Dedicated to all the artists left outside.
Rewind to the past and repeat in the present, sponsored by this and that bank, multiple first VIP choice lounges were/are the spine of every art fair. The difference is that wealth management was never so widely proclaimed and spoken for as it was this year, as the art fairs reemerged from the pandemic. It is symbolized in Urs Fisher’s Untitled (a $3 Million Bread House) at Art Basel, constructed with loaves of bread attached to a wooden frame. Fresh bread is added to each installation, a symbol of an uneven distribution of wealth… an arrogant, grand gesture that never aimed at being a meeting point between the upper class of society and its underbelly. Thank god that Frieze had Vanessa da Silva’s Muamba Grove sculptures, as at least they formally consider the idea of transmutation. Otherwise, the two spectres of the elitist structure sitting opposite from one another remain unintegrated, as mega-fortunes set poverty on an ignore mode. If there is already the difference between private and public money, the latter drives festivals such as the steirischerherbst’21, bringing with this a greater responsibility for the grandeur for which it stands.
On that note, there I was in the audience of the roundtable New Ecologies of Exhibition Making at steirischerherbst’21 with the topic The Way Out, trying to figure out what is new exactly, why the self-absorbed art system is looking for the exit, and why the justifications of the artificially produced institutional diversity seem much less convincing than the idea of institutional degrowth (mentioned by WHW’s Sabina Sabolović). In search of a truthful stimulus, my gaze stopped at the book in the hands of a super-cool and well-informed colleague: A Pleasant Apocalypse, Notes from the Grand Hotel Abyss (inspired by Georg Lukács’ book of the same title). Oooh… the title made me want to grab what was in fact the reader for the steirischerherbst’19. All the words involved resonated with character, and indeed prophetically, as strong predecessors of 2021’s pale umbrella theme The Way Out: the grandiosity, the abyss, the pleasure, the apocalypse. Exciting! Profound! The reader from the ‘19 edition contained indications of a time when the Graz Landhaus system of columns and arcs functioned as a euphemism for protection “from those who don’t belong because of their ethnicity, skin colour, level of education or cultural habits'', the noble savages, the barbarians, so to say.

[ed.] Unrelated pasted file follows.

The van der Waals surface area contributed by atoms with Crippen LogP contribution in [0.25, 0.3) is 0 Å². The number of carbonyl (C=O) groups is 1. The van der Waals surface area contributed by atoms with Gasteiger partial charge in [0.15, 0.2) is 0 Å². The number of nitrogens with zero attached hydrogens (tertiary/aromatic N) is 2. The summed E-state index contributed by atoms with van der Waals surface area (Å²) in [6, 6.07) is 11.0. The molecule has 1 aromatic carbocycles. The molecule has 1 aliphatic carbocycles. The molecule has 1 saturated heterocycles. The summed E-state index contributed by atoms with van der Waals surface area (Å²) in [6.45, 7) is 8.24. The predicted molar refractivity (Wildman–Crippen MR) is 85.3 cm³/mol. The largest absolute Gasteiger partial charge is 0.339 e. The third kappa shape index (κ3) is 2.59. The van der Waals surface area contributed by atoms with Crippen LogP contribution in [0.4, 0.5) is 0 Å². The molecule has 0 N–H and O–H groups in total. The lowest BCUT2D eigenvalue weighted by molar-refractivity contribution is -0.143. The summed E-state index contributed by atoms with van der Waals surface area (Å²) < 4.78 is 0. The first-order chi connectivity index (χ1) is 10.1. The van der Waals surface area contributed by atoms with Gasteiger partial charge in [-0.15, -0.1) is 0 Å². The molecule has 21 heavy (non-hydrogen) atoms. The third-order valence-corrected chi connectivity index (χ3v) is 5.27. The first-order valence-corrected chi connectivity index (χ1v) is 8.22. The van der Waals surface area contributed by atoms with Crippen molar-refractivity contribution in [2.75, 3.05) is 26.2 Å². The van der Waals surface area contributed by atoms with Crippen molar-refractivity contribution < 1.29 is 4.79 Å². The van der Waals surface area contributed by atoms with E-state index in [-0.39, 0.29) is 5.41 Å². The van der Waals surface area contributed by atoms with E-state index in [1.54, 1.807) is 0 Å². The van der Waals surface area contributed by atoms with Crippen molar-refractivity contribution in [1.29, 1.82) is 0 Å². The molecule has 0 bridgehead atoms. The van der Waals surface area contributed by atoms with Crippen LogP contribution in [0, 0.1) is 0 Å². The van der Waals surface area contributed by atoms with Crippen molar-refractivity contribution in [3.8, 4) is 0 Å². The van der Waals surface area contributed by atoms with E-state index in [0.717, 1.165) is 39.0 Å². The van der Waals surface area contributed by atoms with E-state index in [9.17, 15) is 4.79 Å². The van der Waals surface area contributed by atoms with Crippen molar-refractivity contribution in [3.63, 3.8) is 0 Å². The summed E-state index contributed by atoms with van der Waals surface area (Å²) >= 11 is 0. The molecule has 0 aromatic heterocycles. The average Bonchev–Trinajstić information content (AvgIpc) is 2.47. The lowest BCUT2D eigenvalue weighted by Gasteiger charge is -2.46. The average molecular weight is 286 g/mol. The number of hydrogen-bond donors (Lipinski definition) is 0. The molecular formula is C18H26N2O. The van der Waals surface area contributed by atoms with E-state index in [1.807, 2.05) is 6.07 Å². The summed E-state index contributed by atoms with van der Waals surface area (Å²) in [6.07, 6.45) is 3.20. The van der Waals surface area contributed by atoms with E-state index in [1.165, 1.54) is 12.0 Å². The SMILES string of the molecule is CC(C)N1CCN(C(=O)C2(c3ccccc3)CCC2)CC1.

“the way out”
Today, under the excuse of vulnerability induced by the pandemic, there is a need to exit: to go to their end?! Or to some other end, perhaps? I would presume that the pandemic, the long lockdowns, the shortage of semiconductor computer chips, the explosion of NFTs and cryptocurrencies, the ecological crisis, the migrant crisis, the great resignations of workers, the threatening automation, the inflation and the space tourism on the horizon, would have released the barbarian even in the prosperous. But apart from being literally out in the public space of Graz, the program seemed enclosed in the old thematics conceptualized by the usual suspects, and without any reflection on the current, dramatically imposed topics and circumstances. If a critical articulation was to be found, it was yet again in the pale positioning towards otherness; the steirischerherbst “was about home and belonging, protecting the last bastion of “Westerners” from facing, in their own words, the barbarian Other— be they Ottoman, Slavonic [nota bene, the correct way to say it is Slavic!], communist, or Muslim”.